Strict environmental controls have been enforced by Bangladesh Supreme Court on the country's ship-breaking yards, which might spark some protests.
About a third of all ships worldwide are dismantled in sprawling yards on Bangladesh's southeastern coastline, where rights organisations say workers are exposed to a host of toxic chemicals and other occupational hazards.
All ships scrapped must now be certified toxic-free by the selling nation's environmental authorities, the court said, reinstating a January law the government was forced to abandon in April after lengthy strikes by shipyards.
"It is a victory of humanity over raw money and muscle power," lawyer Rizwana Hasan, who heads the Bangladesh Environmental Lawyers Association, the group that brought the case to the Supreme Court, told AFP.
The Supreme Court said the industry would be allowed to appeal the ruling, but not for four months.
The verdict is a major blow for Bangladesh's ship-breaking industry -- the world's largest -- which successfully lobbied in April for the right to import ships on their own declarations that the vessels are free from toxic materials.
"This latest court order could bring an end to the ship-breaking industry in Bangladesh. Thousands of workers will lose their jobs," said Anam Chowdhury, an advisor to the Bangladesh Ship Breakers Association.
"It's a victory for environmental groups. They want Bangladesh -- a third-world country -- to maintain European standards.
"Even India, our main competitor in the ship-breaking industry, does not have such standards," he said.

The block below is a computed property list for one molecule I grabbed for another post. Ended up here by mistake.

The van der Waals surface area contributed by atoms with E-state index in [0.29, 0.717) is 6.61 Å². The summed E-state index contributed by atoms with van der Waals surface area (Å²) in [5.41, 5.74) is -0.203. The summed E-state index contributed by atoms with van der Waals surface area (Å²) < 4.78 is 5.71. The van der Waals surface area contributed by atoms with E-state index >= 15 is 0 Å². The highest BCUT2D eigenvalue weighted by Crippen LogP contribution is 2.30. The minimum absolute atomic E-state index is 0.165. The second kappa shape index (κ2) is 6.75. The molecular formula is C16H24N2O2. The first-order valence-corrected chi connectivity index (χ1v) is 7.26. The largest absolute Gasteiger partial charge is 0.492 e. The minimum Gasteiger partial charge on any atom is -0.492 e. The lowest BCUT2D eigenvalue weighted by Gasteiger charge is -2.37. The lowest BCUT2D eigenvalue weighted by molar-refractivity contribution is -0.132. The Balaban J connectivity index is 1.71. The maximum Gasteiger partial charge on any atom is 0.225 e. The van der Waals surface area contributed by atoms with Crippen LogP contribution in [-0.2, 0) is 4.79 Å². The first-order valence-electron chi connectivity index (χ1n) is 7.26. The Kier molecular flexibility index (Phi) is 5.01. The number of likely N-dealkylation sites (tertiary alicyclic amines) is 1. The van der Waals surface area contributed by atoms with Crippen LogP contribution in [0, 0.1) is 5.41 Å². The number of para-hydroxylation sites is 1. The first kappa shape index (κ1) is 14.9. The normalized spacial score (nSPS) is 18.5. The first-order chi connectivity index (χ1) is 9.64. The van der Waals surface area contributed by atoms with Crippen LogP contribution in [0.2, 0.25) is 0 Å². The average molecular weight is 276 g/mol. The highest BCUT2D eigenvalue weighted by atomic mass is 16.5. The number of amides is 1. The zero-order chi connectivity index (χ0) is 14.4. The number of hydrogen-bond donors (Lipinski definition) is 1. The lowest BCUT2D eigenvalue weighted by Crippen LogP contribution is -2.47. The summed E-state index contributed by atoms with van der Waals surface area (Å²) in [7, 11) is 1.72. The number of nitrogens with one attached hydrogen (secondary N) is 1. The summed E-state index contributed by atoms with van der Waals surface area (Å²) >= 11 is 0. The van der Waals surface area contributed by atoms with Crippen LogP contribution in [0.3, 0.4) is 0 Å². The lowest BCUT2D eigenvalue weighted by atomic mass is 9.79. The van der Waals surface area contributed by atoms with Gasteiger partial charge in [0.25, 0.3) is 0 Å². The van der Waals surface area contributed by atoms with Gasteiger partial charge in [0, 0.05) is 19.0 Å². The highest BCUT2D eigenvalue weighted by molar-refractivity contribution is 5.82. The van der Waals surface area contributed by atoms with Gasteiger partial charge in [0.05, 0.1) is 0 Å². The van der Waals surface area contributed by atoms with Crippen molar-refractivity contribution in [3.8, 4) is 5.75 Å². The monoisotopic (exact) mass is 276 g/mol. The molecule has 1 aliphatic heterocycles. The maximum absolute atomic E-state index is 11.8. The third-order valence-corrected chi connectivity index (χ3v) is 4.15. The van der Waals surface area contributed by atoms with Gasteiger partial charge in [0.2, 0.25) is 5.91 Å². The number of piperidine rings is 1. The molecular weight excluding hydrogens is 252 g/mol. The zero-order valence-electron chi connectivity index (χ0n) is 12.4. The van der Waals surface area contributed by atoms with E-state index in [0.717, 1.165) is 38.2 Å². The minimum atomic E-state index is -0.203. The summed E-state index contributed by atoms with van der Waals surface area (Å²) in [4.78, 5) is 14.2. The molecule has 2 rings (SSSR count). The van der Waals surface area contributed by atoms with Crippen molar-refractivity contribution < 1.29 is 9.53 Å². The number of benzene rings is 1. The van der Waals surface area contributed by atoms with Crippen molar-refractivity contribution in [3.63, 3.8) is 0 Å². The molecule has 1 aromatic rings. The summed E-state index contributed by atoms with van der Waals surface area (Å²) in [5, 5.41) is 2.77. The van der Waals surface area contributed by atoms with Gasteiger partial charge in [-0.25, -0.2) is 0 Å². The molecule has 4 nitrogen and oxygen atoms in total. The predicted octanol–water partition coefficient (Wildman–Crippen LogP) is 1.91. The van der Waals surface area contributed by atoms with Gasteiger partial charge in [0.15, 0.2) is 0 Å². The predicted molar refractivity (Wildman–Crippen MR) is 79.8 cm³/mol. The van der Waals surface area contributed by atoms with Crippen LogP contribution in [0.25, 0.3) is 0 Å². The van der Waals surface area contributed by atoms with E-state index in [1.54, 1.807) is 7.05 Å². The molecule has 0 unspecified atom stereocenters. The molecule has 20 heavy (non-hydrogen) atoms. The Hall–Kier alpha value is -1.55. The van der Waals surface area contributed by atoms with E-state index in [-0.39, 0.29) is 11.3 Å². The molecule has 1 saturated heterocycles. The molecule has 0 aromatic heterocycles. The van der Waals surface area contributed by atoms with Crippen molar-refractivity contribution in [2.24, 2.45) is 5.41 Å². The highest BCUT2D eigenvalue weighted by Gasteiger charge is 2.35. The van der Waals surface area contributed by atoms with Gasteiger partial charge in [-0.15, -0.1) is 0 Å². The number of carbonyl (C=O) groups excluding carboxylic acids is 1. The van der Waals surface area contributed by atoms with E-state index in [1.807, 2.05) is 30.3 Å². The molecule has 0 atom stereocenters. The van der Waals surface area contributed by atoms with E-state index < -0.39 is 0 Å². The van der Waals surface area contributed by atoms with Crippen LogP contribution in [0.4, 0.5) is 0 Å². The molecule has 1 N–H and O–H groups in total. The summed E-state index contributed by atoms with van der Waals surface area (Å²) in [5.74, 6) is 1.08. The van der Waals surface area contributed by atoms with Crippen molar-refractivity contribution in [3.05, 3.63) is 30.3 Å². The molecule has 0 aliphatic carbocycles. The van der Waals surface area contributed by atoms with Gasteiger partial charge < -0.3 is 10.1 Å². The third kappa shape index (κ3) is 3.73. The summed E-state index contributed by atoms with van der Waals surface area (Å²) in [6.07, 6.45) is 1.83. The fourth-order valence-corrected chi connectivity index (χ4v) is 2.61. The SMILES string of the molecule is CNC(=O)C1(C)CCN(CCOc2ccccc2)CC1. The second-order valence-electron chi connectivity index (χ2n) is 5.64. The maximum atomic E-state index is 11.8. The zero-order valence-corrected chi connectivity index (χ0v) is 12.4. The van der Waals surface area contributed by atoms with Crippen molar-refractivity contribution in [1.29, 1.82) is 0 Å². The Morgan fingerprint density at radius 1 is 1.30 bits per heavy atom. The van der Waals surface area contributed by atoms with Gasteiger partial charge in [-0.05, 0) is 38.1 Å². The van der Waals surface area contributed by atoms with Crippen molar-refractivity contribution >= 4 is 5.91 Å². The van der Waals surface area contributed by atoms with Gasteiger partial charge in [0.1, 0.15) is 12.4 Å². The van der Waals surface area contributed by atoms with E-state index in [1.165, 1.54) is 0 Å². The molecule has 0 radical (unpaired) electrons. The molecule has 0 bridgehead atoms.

Dismantling old ships is a key industry in the South Asian nation, providing more than two-thirds of domestic steel. Iron prices shot up 20 percent earlier this year when breaking yards shut to protest against the law.
"This is a good verdict, not a death blow for the industry," Mohammad Ali Shaheen, Bangladesh head of the Global NGO Platform on Shipbreaking, told AFP.
"Better environmental standards will not destroy the industry, but they will eat into the yard owners' profits significantly," he said.
Ships heading for Bangladesh routinely contain chemicals such as asbestos, which could easily be removed in specially-equipped yards in Europe and America -- but this raises the cost of breaking the ship, Shaheen said.
"There is still plenty of room for local yards to make profit with these new standards which also protect workers, protect the coastline -- the industry will not die, yards just won't make so much profit," he said.
He said the Bangladeshi government should also look into setting up facilities so that yards can safely process the small amount of toxic material that will be found in any ship during the breaking process.
The country's 100 breaking yards imported nearly 200 ships last year -- about 30 percent of all ships recycled globally, according to London-based Clarkson Research.
Environmental groups say labour safety and environmental standards are routinely ignored in the scrap yards, leading to the deaths of at least 300 workers in the past decade and massive pollution along the southeastern coast.